Autonomy to cash in on credit crunch

Autonomy to cash in on credit crunch

Shares in UK software house Autonomy rose after it said that it stands to benefit from the subprime mortgage crisis as US banks look to implement data retrieval technology for legal and regulatory reasons.

Shares in Cambridge-based Autonomy were up 2.4%, or 20 pence, to 865 pence by mid-morning after the company reported a healthy set of Q4 and full year results and said the effect of the sub-prime crisis "appears now to be a positive for our business".

The stock was trading up 7.46% - or 63 pence higher - at 910 pence by mid-afternoon.

Autonomy chief executive Mike Lynch cites a recent $70 million contract with an un-named global bank as evidence that organisations are accelerating plans "in order to be prepared for the consequences engendered by recent events".

Although Autonomy declined to name the bank involved, the contract is rumoured to be with Citi.

It is thought that many US banks are facing a growing threat of shareholder lawsuits over losses occurred on subprime mortgages and are looking to implement technology - like Autonomy's - to comply with US regulations that require firms to retrieve data required for potential litigation action.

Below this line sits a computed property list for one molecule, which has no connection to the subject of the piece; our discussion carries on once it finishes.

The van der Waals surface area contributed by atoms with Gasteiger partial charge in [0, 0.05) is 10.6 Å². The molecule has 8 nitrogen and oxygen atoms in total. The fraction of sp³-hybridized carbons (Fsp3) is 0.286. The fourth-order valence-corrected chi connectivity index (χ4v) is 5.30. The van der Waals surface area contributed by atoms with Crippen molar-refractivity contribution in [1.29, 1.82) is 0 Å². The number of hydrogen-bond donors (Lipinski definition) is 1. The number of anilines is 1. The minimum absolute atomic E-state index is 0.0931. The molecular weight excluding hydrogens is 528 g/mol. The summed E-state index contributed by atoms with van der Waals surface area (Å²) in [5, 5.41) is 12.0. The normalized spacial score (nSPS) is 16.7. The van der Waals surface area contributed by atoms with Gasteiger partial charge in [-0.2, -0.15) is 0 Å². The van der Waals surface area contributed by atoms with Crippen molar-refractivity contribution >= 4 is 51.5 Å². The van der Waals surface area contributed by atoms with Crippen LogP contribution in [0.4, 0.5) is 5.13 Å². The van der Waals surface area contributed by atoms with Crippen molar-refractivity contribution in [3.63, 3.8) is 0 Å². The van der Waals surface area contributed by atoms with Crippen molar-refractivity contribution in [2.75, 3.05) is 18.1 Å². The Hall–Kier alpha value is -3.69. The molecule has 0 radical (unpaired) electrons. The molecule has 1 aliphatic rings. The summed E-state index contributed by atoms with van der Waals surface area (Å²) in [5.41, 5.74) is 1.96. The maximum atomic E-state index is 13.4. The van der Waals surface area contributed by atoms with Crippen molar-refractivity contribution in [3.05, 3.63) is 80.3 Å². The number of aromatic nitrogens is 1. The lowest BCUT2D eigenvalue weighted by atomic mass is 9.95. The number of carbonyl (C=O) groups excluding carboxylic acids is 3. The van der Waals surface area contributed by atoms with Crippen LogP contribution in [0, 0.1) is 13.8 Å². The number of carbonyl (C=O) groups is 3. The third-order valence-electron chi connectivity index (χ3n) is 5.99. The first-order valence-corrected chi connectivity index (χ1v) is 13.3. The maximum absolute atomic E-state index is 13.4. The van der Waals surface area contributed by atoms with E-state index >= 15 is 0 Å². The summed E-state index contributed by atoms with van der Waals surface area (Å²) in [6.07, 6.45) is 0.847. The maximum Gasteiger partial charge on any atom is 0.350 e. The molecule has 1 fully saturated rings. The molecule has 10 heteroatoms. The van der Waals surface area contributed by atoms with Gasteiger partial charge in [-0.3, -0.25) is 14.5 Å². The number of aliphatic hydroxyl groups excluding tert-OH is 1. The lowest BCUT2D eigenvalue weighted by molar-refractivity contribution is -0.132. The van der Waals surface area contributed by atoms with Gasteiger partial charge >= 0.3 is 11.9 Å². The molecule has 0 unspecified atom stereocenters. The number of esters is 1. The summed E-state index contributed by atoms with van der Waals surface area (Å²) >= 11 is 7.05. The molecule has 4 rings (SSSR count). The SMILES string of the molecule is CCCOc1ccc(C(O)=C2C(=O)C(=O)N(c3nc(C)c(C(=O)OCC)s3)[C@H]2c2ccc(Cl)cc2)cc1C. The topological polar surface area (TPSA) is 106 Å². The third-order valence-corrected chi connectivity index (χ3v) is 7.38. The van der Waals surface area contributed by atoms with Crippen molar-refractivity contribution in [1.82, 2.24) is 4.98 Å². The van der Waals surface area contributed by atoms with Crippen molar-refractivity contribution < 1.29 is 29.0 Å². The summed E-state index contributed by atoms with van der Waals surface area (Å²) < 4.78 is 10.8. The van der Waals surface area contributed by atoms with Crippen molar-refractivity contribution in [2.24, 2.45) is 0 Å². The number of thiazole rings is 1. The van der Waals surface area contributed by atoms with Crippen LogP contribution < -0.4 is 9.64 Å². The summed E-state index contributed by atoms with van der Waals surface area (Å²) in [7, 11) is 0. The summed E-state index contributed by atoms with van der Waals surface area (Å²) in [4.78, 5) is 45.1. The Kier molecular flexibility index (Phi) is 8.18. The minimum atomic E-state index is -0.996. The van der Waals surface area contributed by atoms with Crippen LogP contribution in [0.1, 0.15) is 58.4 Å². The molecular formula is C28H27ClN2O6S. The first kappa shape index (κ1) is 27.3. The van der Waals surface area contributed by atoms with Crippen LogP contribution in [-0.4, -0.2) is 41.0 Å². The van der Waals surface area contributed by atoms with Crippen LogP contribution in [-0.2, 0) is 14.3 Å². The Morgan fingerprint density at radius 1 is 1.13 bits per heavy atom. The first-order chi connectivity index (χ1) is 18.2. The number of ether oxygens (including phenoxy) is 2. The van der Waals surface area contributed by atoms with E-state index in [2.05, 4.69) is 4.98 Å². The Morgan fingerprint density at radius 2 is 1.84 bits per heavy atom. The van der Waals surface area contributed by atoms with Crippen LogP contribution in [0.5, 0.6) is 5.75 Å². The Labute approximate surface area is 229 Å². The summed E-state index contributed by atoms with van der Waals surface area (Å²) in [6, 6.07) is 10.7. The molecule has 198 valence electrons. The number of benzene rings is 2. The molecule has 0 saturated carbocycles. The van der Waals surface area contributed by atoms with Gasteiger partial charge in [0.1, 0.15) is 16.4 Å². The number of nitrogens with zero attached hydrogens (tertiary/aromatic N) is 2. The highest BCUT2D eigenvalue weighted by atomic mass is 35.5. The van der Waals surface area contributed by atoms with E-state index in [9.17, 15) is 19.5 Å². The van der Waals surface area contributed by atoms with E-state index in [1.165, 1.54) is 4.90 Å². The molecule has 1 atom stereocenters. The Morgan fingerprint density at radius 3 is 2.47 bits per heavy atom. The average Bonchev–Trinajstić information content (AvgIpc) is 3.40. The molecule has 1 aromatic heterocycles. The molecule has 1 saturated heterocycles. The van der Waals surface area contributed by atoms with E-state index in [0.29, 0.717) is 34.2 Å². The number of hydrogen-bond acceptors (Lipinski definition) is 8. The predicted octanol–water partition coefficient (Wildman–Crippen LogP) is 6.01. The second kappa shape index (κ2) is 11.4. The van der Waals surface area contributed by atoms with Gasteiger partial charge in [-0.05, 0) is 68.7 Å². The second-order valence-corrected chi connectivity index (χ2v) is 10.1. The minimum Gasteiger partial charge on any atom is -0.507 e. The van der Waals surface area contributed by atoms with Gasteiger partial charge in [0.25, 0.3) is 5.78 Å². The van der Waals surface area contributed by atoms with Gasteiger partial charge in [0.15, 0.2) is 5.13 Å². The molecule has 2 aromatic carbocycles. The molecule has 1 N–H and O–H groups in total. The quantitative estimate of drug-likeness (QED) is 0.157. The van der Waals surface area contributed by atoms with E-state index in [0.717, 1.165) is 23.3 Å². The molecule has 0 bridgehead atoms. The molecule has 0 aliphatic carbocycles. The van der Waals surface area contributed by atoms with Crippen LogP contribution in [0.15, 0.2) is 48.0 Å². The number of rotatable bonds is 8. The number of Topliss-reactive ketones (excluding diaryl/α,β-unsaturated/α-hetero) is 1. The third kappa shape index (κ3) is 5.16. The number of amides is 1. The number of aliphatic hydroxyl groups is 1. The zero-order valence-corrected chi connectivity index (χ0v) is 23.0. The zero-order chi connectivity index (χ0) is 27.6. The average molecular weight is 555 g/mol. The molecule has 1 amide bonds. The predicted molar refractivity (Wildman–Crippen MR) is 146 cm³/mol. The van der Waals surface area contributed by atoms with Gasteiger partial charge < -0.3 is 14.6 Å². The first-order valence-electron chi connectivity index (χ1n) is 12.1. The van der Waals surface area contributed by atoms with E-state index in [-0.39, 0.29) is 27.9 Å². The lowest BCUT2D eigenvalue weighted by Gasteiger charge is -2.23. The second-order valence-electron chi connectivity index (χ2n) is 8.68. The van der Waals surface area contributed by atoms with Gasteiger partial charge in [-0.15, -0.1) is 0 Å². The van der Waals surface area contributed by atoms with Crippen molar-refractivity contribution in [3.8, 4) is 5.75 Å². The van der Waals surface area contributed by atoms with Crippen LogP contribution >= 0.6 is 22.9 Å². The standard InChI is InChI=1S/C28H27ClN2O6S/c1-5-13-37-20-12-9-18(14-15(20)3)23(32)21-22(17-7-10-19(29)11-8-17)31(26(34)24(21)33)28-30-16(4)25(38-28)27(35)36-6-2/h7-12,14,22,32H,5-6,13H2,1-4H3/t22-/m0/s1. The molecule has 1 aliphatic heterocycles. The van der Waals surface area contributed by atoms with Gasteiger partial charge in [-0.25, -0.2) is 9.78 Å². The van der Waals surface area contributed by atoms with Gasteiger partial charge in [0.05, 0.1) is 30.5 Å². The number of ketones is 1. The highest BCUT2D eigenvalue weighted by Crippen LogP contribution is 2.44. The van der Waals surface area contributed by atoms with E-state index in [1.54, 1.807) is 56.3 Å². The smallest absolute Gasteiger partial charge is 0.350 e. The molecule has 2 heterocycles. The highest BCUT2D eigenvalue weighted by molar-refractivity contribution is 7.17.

Autonomy's data retrieval technology enables firms to find unstructured electronic data stored on networks, in text, e-mail, voice and video format. In the fall out of last year's credit crunch, it is thought that banks are now having to secure and analyse very large amounts of disparate information very quickly.

"Our regulatory, compliance and government-driven prospects, which account for a significant majority of our revenues, are robust," says Lynch in a statement. "While the current economic conditions bring a degree of uncertainty to any business, we have seen no change in trading conditions."

Autonomy says revenue rose 57% to $115 million in the three months ending 31 December 2007, compared to $73.3 million in Q4 2006. Profit before tax (IFRS) rose to $32.9 million, up from $21.7 million in the fourth quarter of 2006.

For the full year revenue was up 37% to £343 million, while full year profit before tax came in at $91.4 million, compared to $56.3 million a year ago.

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